joonkoo: I’m wondering if you should make a clearer definition of the user here. For example, is the user a computer programmer using the computer or just an ordinary John or Jane using the computer? I understand that knowing the exact mechanics or physiology of the computing system may tremendously expand the user’s perspectives, but I also imagine that there would be some considerable costs to learning those mechanisms. Would my mother, a middle-aged lady with few digital friends, ever want to know exactly how the processor and memory work for her to get less frustrated the next time she accesses an Internet browser to receive and view photos that I send?
david: Yes, but what either extremist position about users (ordinary John or Jane vs. super programmer) tends to ignore is the bell curve nature of the problem, which is very similar to my indictment of mainstreaming in u.s. public schools. That is, these need to be seen as somewhat unique user groups requiring distinct, differentiated approaches.
But even if you draw three divisions in the bell curve, which would split say 10/80/10, it is still an enormous design problem. People who use Photoshop are still in a discourse community with considerable depth beyond the average person. It’s even worse at the other end of the spectrum. And this is where I think Peter Lucas,9 founder of MAYA design, and resident genius, absolutely nails it, and my guess is that this is what Slim is getting at with his reference to “physics.”
What Peter says is that you must design for the “lizard brain” first, because it’s the only thing that is consistent across that entire bell curve. (Keep in mind, this is my perception of Pete’s message.) If you learn to do this well, the rest may take care of itself. But fail to get that right, and you either have very little chance, or you’ll be dragging a 200 ton freight train behind you the entire way. That is why our experience with modern technology, even the best of it, falls short.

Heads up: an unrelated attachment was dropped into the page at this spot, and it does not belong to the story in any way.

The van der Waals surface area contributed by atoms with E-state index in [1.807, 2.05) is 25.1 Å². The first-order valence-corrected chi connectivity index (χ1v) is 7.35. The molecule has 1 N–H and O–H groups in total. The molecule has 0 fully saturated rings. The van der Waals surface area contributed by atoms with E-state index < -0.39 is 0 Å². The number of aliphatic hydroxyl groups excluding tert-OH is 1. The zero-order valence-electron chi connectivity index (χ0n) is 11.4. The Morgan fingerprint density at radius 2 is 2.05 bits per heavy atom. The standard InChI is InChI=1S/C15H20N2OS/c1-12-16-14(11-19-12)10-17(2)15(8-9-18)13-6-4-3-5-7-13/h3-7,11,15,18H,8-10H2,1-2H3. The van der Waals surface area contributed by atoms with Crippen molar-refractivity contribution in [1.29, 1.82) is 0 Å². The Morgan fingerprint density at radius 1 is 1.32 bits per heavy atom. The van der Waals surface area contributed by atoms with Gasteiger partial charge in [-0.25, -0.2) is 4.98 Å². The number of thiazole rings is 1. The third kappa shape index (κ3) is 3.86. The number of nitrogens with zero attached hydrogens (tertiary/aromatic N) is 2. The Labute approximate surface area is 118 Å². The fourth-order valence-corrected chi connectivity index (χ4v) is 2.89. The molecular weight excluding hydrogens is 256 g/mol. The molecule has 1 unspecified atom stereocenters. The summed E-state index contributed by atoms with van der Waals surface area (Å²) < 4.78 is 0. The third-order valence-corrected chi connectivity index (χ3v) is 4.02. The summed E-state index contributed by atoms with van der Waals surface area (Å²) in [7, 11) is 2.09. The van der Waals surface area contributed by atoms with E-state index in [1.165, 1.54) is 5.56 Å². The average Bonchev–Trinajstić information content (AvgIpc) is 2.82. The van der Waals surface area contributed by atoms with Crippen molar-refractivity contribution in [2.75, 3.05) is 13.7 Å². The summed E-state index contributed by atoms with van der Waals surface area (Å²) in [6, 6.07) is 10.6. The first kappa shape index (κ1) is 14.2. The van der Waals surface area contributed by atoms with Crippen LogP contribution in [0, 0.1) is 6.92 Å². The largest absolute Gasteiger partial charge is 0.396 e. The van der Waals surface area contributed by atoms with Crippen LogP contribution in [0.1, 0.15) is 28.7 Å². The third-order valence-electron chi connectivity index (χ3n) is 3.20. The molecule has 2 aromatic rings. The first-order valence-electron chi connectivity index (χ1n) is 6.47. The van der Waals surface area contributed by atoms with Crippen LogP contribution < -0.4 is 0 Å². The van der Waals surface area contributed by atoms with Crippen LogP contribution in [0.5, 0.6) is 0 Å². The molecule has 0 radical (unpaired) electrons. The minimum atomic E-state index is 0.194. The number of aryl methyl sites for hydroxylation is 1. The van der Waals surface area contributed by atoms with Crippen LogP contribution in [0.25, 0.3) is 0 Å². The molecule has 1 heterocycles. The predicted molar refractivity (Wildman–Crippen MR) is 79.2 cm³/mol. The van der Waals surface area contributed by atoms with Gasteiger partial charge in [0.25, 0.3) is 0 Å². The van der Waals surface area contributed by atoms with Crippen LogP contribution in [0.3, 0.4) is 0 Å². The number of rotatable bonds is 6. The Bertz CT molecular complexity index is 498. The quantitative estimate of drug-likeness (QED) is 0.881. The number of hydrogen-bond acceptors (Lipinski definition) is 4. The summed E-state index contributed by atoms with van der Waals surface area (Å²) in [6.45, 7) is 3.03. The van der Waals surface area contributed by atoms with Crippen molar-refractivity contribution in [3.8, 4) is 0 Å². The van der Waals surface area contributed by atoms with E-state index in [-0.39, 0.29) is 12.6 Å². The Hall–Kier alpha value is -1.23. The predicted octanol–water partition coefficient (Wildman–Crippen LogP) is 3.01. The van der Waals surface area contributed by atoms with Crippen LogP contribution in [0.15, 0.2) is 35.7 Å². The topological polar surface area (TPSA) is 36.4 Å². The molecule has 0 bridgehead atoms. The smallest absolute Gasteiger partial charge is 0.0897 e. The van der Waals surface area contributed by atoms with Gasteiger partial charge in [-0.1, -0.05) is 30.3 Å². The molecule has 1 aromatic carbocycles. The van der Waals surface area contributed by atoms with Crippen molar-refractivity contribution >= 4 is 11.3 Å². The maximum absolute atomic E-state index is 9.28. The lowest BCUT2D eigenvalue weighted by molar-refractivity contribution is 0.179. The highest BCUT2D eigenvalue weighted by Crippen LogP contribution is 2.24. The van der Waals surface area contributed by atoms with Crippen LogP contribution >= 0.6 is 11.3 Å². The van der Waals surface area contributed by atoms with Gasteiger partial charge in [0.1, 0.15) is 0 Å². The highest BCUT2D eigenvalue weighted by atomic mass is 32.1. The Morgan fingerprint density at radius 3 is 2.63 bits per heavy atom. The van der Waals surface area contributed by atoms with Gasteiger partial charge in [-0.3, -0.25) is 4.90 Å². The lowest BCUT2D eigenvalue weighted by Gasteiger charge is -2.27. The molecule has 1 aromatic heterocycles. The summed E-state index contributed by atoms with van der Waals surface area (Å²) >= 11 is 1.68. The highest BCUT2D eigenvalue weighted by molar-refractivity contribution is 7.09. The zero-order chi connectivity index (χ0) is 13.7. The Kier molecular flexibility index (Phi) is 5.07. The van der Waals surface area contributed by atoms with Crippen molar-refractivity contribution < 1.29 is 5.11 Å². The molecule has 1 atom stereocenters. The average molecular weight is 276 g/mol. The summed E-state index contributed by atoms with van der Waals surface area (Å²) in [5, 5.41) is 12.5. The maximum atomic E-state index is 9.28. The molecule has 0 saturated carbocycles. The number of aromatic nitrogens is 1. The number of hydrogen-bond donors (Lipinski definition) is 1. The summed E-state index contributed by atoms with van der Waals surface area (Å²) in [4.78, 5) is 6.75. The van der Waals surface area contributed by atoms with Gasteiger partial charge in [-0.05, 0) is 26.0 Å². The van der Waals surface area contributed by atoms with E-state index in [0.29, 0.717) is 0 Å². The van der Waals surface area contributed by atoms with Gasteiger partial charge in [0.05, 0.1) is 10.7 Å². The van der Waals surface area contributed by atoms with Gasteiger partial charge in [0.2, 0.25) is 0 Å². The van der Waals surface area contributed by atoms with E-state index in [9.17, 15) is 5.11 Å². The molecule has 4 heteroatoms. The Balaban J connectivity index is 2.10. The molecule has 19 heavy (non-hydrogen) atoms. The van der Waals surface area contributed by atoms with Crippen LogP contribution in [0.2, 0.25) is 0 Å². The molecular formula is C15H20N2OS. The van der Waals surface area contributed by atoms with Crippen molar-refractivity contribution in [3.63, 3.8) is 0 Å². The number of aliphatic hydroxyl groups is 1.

It’s ironic because we’ve had the technology for it to be a solved problem for at least a decade, but very little work has directed all the physics and graphics innovation at solving the problem of making data manipulable objects with “thingness” much the way Bill Gates describes in “information at your fingertips.” It’s also very similar to the way the osi model10 falls out — meaning that designing for the lizard brain is like the physical layer, designing for higher order brain functions move up the brain stem and can be accounted for in a layered semantics kind-of-way.
But I think there’s an element missing here, which is that what you describe about a user’s experience with the computer crashing or slowing downs is an entirely qualitative judgment. I don’t like computers that crash or slow down, either but the experience is arguably the same or worse if I’m driving my car or bicycle. I ran over a piece of metal on my bicycle commute yesterday and was left with a huge gash in my tire, a blowout, and subsequent wheel lock when the metal piece hit the brake that could have easily caused my clipped-to-the-pedals self to go reeling into the river, but this is the experience of an unplanned and unforeseen mechanical failure. Could the bicycle be made to fail more gracefully? Certainly. But at what cost, with what trade-offs, and what marginal utility? Similarly, I had almost the same thing happen with my little Kia a few months ago in almost the same place and I’d raise exactly the same questions. Kevlar tires, tpms, run flat, oh sure, again at what cost and what compromise?